The Future of Healthcare
Neurological Genetic Testing
If you or a loved one has a neurological degenerative disease, such as Alzheimer’s, dementia, or Parkinson’s, it’s important to know if it is hereditary. With this knowledge, a doctor can schedule a long-term preventative health care plan to improve quality of life. Take the first step with Clear Bridge Biomedics’ Neurological Genetic Test.
Neurological GENETIC TESTING
By using a genetic test for neurological disease, doctors can identify the root cause of a patient’s neurological condition. The test also helps doctors determine individual relatives who are most at risk for developing the same condition.
PREVENT Neurological DISEASE
If your family has a history of neurological disease, there are steps you can take to prevent developing it yourself. A healthy diet, strong social connections, not smoking, and getting regular neurological screens are all great preventive measures to help keep the mind healthy.
Neurological GENETIC CONDITIONS
Many neurological conditions can be genetic. The Clear Bridge Biomedics Neurological panel test screens your genetic material for Alzheimer’s, dementia, Parkinson’s diseases. This can inform treatment of these diseases and if cascade genetic testing needs to be performed on relevant family members.
Understanding your results
Genetic test results are complicated documents. Often, it takes an expert in the field of genetic counseling to help patients interpret the results and decide on next steps.
Take the first step to Neurological Genetic Testing!
WHAT TYPE OF PATIENTS SHOULD BE TESTED?
•Any patient that is experiencing a neurological disease, such as Alzheimer’s, dementia, or Parkinson’s.
•Any patient whose relatives have had a neurological disease, particularly multiple relatives.
•Any patient who has experienced a sudden decline in mental faculties.
•Any patient with unexplained memory loss.
•Any patient with abnormal changes in mood or personality not linked to another illness.
WHAT DOES THE DOCTOR SAY?
Is Parkinson disease (PD) hereditary? Is it transmitted genetically? The answer to these questions is yes; numerous genes have been identified. PD is the second most common cause of dementia. At the time of this writing, 23 loci and 19 genes have been identified that cause and contribute to PD symptoms. Rest assured that a positive family history does NOT automatically condemn your final days. The first important distinction in these genes (or alleles) is to determine if the gene is autosomal dominant (AD) or autosomal recessive (AR). AD indicates that you carry a high risk of developing Parkinson’s if one of your parents has the disease. AR means that you do have a slight chance of potentially carrying the gene, but may not express (develop) Parkinsonian symptoms. Scientists have discovered some associations with genes, that some may cause more severe symptoms or younger age to onset, however, a recent meta-analysis shows no significant difference between risk alleles for age at onset. Men tend to be at higher risk, with currently 0.3% of the world’s population having Parkinson disease 40 years of age and older. Genetic testing is currently available for the following genes: SNCA, PARK2, PINK1, PARK7, PARK8. -Dr. Danielle Kelvas, MD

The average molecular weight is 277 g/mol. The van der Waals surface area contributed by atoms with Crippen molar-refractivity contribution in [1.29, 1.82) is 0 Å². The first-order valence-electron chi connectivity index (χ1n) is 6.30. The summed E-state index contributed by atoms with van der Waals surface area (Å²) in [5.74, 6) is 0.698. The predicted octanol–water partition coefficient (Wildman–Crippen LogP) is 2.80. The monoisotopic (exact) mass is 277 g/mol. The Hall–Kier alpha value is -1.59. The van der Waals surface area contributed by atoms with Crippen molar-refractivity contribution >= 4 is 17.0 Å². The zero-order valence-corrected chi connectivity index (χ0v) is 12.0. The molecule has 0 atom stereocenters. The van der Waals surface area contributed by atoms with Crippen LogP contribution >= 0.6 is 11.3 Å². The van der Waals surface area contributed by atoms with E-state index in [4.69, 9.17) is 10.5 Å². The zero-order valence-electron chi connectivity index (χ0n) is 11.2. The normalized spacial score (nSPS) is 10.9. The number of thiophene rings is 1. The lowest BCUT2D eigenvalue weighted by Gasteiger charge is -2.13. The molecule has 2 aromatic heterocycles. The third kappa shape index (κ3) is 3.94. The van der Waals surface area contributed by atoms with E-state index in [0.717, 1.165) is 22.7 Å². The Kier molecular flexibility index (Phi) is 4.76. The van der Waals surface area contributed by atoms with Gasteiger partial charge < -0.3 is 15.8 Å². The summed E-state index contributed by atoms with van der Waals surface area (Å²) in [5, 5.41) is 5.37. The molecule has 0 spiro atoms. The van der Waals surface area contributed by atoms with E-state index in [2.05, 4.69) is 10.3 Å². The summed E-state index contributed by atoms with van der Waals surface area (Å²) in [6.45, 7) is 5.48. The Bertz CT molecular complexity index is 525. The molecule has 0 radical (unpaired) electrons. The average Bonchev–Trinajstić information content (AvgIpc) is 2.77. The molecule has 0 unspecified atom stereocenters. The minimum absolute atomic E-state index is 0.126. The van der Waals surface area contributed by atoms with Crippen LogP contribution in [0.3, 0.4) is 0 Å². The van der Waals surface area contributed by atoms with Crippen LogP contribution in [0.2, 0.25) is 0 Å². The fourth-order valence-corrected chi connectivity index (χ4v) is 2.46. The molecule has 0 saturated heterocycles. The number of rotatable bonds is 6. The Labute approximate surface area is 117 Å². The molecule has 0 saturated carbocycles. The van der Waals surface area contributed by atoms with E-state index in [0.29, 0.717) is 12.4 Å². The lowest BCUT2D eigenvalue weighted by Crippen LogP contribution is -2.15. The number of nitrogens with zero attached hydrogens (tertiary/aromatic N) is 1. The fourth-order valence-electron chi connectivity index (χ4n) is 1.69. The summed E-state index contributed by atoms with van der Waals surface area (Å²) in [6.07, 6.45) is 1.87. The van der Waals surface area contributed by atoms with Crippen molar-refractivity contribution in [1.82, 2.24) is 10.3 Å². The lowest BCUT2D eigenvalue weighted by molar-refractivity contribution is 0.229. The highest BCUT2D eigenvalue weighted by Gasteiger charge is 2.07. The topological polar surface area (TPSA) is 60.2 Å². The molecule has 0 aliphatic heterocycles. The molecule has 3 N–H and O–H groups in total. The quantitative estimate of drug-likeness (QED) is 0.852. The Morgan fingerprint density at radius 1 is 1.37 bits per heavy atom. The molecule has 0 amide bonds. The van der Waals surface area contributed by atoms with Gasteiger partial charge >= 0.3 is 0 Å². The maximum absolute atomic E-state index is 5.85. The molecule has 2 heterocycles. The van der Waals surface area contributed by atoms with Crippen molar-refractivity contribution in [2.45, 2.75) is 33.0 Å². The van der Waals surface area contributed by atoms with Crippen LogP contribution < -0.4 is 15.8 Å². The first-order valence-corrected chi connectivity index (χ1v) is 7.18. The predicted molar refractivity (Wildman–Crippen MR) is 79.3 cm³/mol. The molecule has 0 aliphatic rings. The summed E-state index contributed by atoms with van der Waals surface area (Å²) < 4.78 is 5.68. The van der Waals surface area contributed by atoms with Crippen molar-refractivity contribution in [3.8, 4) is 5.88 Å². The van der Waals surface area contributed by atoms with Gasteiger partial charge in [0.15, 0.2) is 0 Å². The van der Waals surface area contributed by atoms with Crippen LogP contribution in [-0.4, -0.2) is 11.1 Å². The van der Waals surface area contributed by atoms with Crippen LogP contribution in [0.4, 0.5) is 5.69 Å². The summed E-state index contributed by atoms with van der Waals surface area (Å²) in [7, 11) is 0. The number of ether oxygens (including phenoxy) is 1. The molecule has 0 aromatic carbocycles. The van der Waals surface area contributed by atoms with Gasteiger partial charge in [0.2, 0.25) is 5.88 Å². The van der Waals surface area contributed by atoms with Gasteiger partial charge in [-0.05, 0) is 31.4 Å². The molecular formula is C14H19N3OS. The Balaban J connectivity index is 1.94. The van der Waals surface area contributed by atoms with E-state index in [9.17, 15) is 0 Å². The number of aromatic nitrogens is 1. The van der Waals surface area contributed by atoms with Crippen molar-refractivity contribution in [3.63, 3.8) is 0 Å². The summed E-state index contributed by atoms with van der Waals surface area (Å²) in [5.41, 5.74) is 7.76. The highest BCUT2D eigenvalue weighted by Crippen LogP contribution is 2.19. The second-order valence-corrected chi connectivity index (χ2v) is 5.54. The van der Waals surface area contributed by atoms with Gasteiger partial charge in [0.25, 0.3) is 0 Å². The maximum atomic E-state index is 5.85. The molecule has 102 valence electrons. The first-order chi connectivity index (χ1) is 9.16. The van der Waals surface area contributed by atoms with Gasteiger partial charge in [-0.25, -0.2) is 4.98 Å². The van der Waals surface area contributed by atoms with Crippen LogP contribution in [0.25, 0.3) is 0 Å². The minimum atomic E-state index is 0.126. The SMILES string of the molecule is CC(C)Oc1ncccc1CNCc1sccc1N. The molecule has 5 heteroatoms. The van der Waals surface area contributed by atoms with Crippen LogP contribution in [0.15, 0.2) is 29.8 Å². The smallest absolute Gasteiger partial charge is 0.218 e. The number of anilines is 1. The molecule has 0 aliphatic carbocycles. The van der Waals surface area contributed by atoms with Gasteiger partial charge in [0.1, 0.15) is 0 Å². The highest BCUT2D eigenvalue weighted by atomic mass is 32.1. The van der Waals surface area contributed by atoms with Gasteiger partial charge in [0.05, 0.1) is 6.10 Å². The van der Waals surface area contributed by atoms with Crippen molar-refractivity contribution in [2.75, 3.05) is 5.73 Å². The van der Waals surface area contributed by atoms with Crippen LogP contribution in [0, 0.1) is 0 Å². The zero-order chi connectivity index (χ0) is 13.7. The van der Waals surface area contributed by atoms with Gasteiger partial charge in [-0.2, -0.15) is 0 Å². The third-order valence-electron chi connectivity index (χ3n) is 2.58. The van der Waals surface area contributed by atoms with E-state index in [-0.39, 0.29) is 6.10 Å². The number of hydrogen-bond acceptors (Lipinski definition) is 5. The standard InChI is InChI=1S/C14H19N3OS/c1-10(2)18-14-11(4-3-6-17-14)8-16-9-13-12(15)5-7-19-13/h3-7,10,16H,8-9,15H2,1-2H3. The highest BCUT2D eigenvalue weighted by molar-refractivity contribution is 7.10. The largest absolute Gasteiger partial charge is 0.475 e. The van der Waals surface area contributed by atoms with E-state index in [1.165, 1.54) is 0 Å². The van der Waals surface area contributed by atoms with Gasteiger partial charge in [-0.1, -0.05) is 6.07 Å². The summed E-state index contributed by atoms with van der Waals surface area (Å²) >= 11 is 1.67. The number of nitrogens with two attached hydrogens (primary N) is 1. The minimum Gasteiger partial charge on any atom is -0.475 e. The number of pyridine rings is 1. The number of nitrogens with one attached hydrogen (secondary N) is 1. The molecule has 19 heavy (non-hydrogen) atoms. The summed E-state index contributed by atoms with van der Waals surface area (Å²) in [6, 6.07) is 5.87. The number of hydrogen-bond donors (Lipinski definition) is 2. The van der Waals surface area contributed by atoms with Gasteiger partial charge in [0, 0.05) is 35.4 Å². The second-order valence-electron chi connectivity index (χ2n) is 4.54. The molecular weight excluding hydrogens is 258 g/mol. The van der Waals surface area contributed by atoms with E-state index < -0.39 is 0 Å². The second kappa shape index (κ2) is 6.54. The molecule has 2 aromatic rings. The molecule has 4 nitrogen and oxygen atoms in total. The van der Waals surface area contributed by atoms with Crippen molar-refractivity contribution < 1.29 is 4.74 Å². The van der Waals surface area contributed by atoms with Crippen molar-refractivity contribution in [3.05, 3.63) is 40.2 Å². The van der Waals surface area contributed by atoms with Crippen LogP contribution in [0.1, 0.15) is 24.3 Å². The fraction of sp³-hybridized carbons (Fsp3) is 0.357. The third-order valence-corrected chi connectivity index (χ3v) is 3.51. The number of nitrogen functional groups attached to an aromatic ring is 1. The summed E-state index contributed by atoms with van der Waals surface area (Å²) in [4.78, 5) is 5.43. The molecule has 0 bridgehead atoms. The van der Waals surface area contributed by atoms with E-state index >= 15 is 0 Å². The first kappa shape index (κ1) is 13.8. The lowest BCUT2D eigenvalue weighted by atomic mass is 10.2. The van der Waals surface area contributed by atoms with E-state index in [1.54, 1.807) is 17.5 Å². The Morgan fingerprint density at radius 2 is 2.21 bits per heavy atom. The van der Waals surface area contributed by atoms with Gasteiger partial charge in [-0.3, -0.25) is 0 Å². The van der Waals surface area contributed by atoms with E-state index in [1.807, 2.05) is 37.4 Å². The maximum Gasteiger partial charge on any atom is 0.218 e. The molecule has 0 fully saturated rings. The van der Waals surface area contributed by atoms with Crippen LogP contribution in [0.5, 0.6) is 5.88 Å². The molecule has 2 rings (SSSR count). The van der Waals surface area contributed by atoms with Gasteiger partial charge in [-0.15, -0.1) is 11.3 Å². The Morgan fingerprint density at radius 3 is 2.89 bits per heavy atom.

Trigger conditions for Genetic Testing?
If I test Positive, will I get the Disease?
Not necessarily, just that you are at a higher risk for developing a neurological condition. There can be several reasons someone can develop a neurological disease like Alzheimer’s. Some reasons are environmental, like someone’s cognitive stimulation late in life or nutrition health. Mutated genetics only increases risk for those factors, as well as gives a chance that the person develops the neurological without much environmental prompting. As an example, the average person might have a 10% chance to develop Alzheimer’s when experiencing some level of environmental pressure. A person whose genes are mutated might have a 60% chance to cause the person to develop the disease under the same exact circumstances. In addition, someone with an abnormal genetic makeup might develop Alzheimer’s disease without any environmental factors. This is why knowing what your genes say about your body is so important!
How do I know what my results are?
You will have your results returned to you when the test is concluded at Clear Bridge Biomedics, but you might not know what to do with them. Most experts recommend contacting a genetic counselor before, during, and after your decision to take a genetic test for several reasons. 1) while there are no inherent physical risks to genetic tests, you may not actually want to know the results. The choice to know is sometimes a difficult one and should be considered thoroughly. 2) Genetic information is very complicated and not easily understood by the average person looking at a results spreadsheet. Genetic counselors help everyday people interpret the results in helpful and relevant ways, leading to informed medical decisions.